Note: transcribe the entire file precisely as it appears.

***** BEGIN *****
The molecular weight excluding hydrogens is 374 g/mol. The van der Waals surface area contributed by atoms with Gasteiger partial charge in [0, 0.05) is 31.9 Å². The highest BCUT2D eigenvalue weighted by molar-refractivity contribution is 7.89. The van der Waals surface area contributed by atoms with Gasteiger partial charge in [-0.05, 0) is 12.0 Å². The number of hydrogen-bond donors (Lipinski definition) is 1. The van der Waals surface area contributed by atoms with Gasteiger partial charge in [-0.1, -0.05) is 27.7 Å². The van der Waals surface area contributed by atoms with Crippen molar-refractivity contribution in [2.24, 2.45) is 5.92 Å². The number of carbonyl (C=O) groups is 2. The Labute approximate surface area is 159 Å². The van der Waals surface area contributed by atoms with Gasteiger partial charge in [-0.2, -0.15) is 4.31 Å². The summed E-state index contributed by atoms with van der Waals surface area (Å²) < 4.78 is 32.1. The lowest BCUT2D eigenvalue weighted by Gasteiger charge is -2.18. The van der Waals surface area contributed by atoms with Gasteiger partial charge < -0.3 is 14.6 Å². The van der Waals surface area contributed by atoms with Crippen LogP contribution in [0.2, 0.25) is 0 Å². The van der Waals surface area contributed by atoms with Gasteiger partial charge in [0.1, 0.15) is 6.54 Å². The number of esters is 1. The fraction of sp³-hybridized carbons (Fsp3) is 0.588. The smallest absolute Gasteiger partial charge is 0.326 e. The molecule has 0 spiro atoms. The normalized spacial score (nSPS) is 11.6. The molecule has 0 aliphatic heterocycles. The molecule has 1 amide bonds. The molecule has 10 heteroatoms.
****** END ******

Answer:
The molecular weight excluding hydrogens is 374 g/mol. The van der Waals surface area contributed by atoms with Gasteiger partial charge in [0, 0.05) is 31.9 Å². The highest BCUT2D eigenvalue weighted by molar-refractivity contribution is 7.89. The van der Waals surface area contributed by atoms with Gasteiger partial charge in [-0.05, 0) is 12.0 Å². The number of hydrogen-bond donors (Lipinski definition) is 1. The van der Waals surface area contributed by atoms with Gasteiger partial charge in [-0.1, -0.05) is 27.7 Å². The van der Waals surface area contributed by atoms with Crippen molar-refractivity contribution in [2.24, 2.45) is 5.92 Å². The number of carbonyl (C=O) groups is 2. The Labute approximate surface area is 159 Å². The van der Waals surface area contributed by atoms with Gasteiger partial charge in [-0.2, -0.15) is 4.31 Å². The summed E-state index contributed by atoms with van der Waals surface area (Å²) < 4.78 is 32.1. The lowest BCUT2D eigenvalue weighted by Gasteiger charge is -2.18. The van der Waals surface area contributed by atoms with Gasteiger partial charge < -0.3 is 14.6 Å². The van der Waals surface area contributed by atoms with Crippen LogP contribution in [0.2, 0.25) is 0 Å². The van der Waals surface area contributed by atoms with Gasteiger partial charge in [0.1, 0.15) is 6.54 Å². The number of esters is 1. The fraction of sp³-hybridized carbons (Fsp3) is 0.588. The smallest absolute Gasteiger partial charge is 0.326 e. The molecule has 0 spiro atoms. The normalized spacial score (nSPS) is 11.6. The molecule has 0 aliphatic heterocycles. The molecule has 1 amide bonds. The molecule has 10 heteroatoms.